1.350 km long marine corridor, located off the Spanish Mediterranean coast, has been declared ‘Marine Protected Area’ by the Government of Spain in June 2018. The measure will benefit around 3,500 fin whales migrating through this strip of water, and more than 19,000 loggerhead turtles and 6,000 stripped dolphins.
The cetacean corridor
This 46.385 km2 marine area is a migratory corridor used by many species of cetaceans in the western Mediterranean.
Biodiversity in the area is high and several species of cetaceans are present in very high densities, such as the Striped dolphin, the common dolphin, the bottlenose dolphin, the Risso dolphin, the long-finned pilot whale, the fin whale, and even sperm Whales.
It is especially used by the fin whale in its migration from breeding areas on the African coasts of Mediterranean, to the feeding areas in the Gulf of Leon and the Ligurian Sea.
10 marine mammals ranked as ‘threatened' in the corridor
The threat to marine life in the Mediterranean is a stark reality. A total of 10 marine mammals are ranked as ‘threatened' in this corridor, among which are the humpback whale and the stripped dolphin.
Until today, several human activities were posing a threat to these species, including fishing activity, maritime traffic and offshore oil and gas exploration and exploitation. With fishing activity come the risk of bycatch—the incidental capture of non-target species. Maritime traffic poses threats due to the noise pollution generated and to the risk of collisions. And offshore oil and gas exploration and exploitation can cause noise and vibrations which are harmful to the fauna.
Marine Protected Areas
When effectively managed, Marine Protected Areas are important mechanisms for safeguarding ocean life. The Sustainable Development Goal’s target is to conserve at least 10 per cent of coastal and marine areas by 2020. Spain has now exceeded this target. However, progress remain to be made at regional and global level. Today, protected areas cover only 8.9 per cent of the total Mediterranean area, and 5.3 per cent of the total global ocean area.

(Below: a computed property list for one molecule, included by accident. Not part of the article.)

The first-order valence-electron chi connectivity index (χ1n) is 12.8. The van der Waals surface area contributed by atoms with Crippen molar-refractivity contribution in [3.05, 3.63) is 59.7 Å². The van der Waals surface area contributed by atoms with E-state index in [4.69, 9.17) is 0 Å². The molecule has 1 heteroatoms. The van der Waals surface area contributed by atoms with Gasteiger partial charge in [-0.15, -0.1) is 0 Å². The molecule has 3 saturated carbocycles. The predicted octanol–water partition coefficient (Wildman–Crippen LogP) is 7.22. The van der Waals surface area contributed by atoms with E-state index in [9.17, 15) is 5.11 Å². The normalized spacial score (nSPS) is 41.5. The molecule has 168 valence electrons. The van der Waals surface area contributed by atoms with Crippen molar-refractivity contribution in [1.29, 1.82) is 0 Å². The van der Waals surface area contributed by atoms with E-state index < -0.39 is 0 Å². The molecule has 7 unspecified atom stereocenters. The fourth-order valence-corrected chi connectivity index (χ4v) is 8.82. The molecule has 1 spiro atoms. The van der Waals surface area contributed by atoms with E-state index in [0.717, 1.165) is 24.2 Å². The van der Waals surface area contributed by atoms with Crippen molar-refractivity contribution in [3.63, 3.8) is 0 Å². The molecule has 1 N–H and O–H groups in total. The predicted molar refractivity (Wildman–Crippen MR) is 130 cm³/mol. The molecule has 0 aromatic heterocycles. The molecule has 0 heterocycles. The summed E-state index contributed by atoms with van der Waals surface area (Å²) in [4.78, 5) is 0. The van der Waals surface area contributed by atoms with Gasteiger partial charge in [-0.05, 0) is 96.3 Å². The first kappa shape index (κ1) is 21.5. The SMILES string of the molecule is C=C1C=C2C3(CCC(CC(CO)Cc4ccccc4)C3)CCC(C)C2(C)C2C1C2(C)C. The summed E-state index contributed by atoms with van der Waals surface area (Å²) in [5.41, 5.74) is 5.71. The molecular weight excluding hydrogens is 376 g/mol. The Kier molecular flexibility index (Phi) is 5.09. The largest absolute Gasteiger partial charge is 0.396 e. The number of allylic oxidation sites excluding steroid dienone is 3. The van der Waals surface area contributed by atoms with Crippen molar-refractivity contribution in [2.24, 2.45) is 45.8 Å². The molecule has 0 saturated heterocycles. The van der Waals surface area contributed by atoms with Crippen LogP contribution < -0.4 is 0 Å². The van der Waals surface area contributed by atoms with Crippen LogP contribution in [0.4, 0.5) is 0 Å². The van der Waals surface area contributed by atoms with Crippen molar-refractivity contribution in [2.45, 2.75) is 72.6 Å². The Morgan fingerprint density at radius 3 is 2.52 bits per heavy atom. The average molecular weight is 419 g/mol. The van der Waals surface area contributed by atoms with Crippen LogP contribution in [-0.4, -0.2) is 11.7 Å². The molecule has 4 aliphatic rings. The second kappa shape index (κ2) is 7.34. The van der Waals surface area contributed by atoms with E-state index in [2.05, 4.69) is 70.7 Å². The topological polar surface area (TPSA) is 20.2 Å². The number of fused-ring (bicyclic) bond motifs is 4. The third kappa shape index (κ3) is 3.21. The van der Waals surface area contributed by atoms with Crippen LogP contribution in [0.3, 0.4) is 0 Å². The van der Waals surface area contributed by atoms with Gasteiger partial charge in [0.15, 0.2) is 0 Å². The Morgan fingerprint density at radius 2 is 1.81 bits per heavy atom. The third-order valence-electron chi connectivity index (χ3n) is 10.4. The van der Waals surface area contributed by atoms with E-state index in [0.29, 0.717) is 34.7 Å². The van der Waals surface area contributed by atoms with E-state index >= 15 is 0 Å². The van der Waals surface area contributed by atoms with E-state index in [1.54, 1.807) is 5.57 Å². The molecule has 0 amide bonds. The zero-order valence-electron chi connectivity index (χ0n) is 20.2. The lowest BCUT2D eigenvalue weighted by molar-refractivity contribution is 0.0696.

To address this challenge, MAP developed a roadmap to support efforts to create Marine Protected Areas in the Mediterranean. Within this roadmap, MAP provides support to Mediterranean Governments to identify new priority sites, to monitor the implementation of measures, to conduct effectiveness assessments and to generate synergies with other relevant human activity sectors, in particular fisheries and tourism.
Next step: inclusion on the SPAMI list
The corridor has been proposed for inclusion in the list of Specially Protected Areas of Mediterranean Importance (SPAMI List). The SPAMI list was created in the framework of the Barcelona Convention to promote cooperation in the management and conservation of natural areas, as well as in the protection of threatened species and their habitats.
Today, the SPAMI List includes 35 sites. If the corridor is included, it will become the second largest SPAMI, after the Pelagos Sanctuary.
“The Barcelona Convention Secretariat congratulates the Government of Spain, and looks forward to the formal inclusion of the corridor in the SPAMI List during the 21st ordinary meeting of the Contracting Parties to the Barcelona Convention (COP 21) in December 2019”, declared Gaetano Leone, UN Environment/MAP Coordinator.